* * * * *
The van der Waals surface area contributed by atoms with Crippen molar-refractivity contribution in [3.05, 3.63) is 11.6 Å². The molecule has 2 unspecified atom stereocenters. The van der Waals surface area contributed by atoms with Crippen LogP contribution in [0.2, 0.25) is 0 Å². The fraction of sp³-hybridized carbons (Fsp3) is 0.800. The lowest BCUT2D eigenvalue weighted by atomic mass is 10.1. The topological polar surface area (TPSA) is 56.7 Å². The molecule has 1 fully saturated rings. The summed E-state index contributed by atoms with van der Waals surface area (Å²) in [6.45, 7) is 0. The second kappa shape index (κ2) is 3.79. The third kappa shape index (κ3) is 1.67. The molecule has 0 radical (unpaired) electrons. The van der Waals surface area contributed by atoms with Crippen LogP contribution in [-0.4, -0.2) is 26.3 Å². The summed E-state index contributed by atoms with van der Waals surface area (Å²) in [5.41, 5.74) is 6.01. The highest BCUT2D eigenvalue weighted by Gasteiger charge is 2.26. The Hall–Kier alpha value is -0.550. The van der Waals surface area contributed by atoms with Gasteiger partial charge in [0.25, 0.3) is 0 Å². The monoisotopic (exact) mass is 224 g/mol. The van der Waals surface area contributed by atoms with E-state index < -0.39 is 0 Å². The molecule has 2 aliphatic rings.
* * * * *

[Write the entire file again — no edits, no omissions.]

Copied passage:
The van der Waals surface area contributed by atoms with Crippen molar-refractivity contribution in [3.05, 3.63) is 11.6 Å². The molecule has 2 unspecified atom stereocenters. The van der Waals surface area contributed by atoms with Crippen LogP contribution in [0.2, 0.25) is 0 Å². The fraction of sp³-hybridized carbons (Fsp3) is 0.800. The lowest BCUT2D eigenvalue weighted by atomic mass is 10.1. The topological polar surface area (TPSA) is 56.7 Å². The molecule has 1 fully saturated rings. The summed E-state index contributed by atoms with van der Waals surface area (Å²) in [6.45, 7) is 0. The second kappa shape index (κ2) is 3.79. The third kappa shape index (κ3) is 1.67. The molecule has 0 radical (unpaired) electrons. The van der Waals surface area contributed by atoms with Crippen LogP contribution in [-0.4, -0.2) is 26.3 Å². The summed E-state index contributed by atoms with van der Waals surface area (Å²) in [5.41, 5.74) is 6.01. The highest BCUT2D eigenvalue weighted by Gasteiger charge is 2.26. The Hall–Kier alpha value is -0.550. The van der Waals surface area contributed by atoms with Gasteiger partial charge in [0.25, 0.3) is 0 Å². The monoisotopic (exact) mass is 224 g/mol. The van der Waals surface area contributed by atoms with E-state index < -0.39 is 0 Å². The molecule has 2 aliphatic rings.